Occasionally (eg. in Question 15.1 from the second paper of 2017) the college asks as to how this conduction abnormality is relevant. For instance, in the aforementioned question the pretext for the ECG is a history of syncope and fractured neck of femur. How could this have happened, one might ask. Well; these people classically progress to complete heart block. It does not require a great stretch of the imagination to conceive of this as a possible outcome given that pretty much all of the conduction system is diseased. One is practically running on just one fascicle. Once that breaks, no conduction down the bundle of His will make its way into the LV, giving rise to a complete heart block (albeit with a potentially well-functioning AV node). The solution, predictably, is a permanent pacemaker.
Question 10.2 from the second paper of 2009 presented the candidates with a scenario where a patient with obvious St segment elevation is comfrotably pain-free. This is an LV aneurysm.
Another similar question (except not pain free) is Question 18.1 from the first paper of 2014, where the patient seems to have had an MI about a week ago. In both cases, the characteristic feature is persisting ST elevation after an MI. Rosenberg et al described this back in 1949. A more modern blog entry by Dr Smith discusses LV aneurysm complicated by RBBB.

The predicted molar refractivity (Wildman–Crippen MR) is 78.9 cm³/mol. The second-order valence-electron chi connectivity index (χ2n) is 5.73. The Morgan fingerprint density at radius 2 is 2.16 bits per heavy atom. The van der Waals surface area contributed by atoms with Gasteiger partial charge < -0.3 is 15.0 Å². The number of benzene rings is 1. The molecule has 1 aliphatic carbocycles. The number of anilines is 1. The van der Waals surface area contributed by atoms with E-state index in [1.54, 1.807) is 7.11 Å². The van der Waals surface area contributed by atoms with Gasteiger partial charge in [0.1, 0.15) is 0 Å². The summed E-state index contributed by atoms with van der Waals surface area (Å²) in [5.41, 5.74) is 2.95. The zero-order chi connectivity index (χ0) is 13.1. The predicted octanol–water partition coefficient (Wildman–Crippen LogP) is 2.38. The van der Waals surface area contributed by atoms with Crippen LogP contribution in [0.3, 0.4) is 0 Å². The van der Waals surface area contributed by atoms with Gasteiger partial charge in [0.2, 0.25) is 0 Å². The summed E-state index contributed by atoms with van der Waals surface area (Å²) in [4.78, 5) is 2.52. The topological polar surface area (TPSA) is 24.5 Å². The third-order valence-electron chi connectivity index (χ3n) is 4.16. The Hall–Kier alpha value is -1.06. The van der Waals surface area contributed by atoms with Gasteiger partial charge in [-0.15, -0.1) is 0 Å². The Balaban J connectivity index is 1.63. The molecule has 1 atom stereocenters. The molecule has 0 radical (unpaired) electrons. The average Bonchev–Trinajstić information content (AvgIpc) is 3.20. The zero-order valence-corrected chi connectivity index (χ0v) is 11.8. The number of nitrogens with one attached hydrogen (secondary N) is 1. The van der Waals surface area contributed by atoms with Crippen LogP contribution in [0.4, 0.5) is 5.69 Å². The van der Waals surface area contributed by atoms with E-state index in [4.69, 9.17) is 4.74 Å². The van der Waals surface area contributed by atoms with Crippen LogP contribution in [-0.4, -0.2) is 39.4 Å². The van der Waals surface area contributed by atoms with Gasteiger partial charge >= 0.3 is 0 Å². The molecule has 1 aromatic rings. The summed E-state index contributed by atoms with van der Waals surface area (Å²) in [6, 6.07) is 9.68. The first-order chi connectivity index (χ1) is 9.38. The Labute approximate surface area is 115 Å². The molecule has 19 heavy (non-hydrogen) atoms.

MAT has appeared in Question 18.3 from the first paper of 2014. It is also known as "Chaotic Atrial Rhythm". It enjoys a thorous exploration in John Kastor's 1990 article for NEJM. Lipson and Naimy offer more detail in Circulation (1970). A nice short-form summary of paediatric MAT is also offered by Bradley et al (2006).
The cardinal features are irregularity and a plethora of different P-wave morphologies.
You need to have